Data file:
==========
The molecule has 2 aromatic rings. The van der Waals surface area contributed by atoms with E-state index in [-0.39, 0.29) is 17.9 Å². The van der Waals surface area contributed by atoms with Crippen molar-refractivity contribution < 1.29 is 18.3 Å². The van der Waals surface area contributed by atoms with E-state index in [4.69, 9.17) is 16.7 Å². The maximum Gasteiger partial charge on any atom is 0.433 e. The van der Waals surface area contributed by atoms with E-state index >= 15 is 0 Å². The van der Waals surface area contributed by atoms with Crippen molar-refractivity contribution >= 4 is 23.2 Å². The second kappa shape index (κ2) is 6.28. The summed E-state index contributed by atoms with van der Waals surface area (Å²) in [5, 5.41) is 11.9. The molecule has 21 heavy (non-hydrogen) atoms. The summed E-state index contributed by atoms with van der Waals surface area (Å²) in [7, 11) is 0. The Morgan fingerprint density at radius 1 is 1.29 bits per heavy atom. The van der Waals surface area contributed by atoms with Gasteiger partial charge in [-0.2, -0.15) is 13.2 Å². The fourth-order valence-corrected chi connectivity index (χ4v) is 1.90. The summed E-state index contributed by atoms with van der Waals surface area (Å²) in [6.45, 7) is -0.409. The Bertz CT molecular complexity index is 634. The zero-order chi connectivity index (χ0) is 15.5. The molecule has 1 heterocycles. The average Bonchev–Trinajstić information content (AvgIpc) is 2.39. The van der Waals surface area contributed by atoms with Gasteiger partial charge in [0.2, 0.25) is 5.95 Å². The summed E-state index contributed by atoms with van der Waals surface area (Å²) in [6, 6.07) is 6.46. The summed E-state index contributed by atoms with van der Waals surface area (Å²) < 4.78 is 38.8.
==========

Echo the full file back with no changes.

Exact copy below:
The molecule has 2 aromatic rings. The van der Waals surface area contributed by atoms with E-state index in [-0.39, 0.29) is 17.9 Å². The van der Waals surface area contributed by atoms with Crippen molar-refractivity contribution < 1.29 is 18.3 Å². The van der Waals surface area contributed by atoms with E-state index in [4.69, 9.17) is 16.7 Å². The maximum Gasteiger partial charge on any atom is 0.433 e. The van der Waals surface area contributed by atoms with E-state index >= 15 is 0 Å². The van der Waals surface area contributed by atoms with Crippen molar-refractivity contribution >= 4 is 23.2 Å². The second kappa shape index (κ2) is 6.28. The summed E-state index contributed by atoms with van der Waals surface area (Å²) in [5, 5.41) is 11.9. The molecule has 21 heavy (non-hydrogen) atoms. The summed E-state index contributed by atoms with van der Waals surface area (Å²) in [7, 11) is 0. The Morgan fingerprint density at radius 1 is 1.29 bits per heavy atom. The van der Waals surface area contributed by atoms with Gasteiger partial charge in [-0.2, -0.15) is 13.2 Å². The fourth-order valence-corrected chi connectivity index (χ4v) is 1.90. The summed E-state index contributed by atoms with van der Waals surface area (Å²) in [6.45, 7) is -0.409. The Bertz CT molecular complexity index is 634. The zero-order chi connectivity index (χ0) is 15.5. The molecule has 1 heterocycles. The average Bonchev–Trinajstić information content (AvgIpc) is 2.39. The van der Waals surface area contributed by atoms with Gasteiger partial charge in [0.2, 0.25) is 5.95 Å². The summed E-state index contributed by atoms with van der Waals surface area (Å²) in [6, 6.07) is 6.46. The summed E-state index contributed by atoms with van der Waals surface area (Å²) < 4.78 is 38.8.